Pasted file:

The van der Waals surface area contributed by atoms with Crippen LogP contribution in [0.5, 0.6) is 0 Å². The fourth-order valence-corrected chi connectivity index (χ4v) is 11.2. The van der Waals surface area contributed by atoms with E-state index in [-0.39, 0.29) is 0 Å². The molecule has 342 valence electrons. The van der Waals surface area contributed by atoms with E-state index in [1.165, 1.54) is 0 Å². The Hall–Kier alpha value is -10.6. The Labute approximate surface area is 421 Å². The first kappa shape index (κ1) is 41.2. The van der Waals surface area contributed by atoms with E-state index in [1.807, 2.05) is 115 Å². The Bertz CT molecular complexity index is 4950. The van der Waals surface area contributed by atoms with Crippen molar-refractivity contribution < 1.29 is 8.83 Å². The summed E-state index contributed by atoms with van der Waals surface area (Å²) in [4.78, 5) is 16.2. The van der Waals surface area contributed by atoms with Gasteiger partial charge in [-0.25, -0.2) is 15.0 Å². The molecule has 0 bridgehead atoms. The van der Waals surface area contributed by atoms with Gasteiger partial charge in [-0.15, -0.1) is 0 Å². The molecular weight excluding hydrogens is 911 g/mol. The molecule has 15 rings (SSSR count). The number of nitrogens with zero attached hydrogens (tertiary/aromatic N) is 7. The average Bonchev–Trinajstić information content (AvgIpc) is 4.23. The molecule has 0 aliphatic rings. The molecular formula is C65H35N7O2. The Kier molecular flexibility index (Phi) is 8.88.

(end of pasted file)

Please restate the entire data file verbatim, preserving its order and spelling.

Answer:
The van der Waals surface area contributed by atoms with Crippen LogP contribution in [0.5, 0.6) is 0 Å². The fourth-order valence-corrected chi connectivity index (χ4v) is 11.2. The van der Waals surface area contributed by atoms with E-state index in [-0.39, 0.29) is 0 Å². The molecule has 342 valence electrons. The van der Waals surface area contributed by atoms with E-state index in [1.165, 1.54) is 0 Å². The Hall–Kier alpha value is -10.6. The Labute approximate surface area is 421 Å². The first kappa shape index (κ1) is 41.2. The van der Waals surface area contributed by atoms with E-state index in [1.807, 2.05) is 115 Å². The Bertz CT molecular complexity index is 4950. The van der Waals surface area contributed by atoms with Crippen molar-refractivity contribution < 1.29 is 8.83 Å². The summed E-state index contributed by atoms with van der Waals surface area (Å²) in [4.78, 5) is 16.2. The van der Waals surface area contributed by atoms with Gasteiger partial charge in [-0.25, -0.2) is 15.0 Å². The molecule has 0 bridgehead atoms. The van der Waals surface area contributed by atoms with Gasteiger partial charge in [-0.15, -0.1) is 0 Å². The molecular weight excluding hydrogens is 911 g/mol. The molecule has 15 rings (SSSR count). The number of nitrogens with zero attached hydrogens (tertiary/aromatic N) is 7. The average Bonchev–Trinajstić information content (AvgIpc) is 4.23. The molecule has 0 aliphatic rings. The molecular formula is C65H35N7O2. The Kier molecular flexibility index (Phi) is 8.88.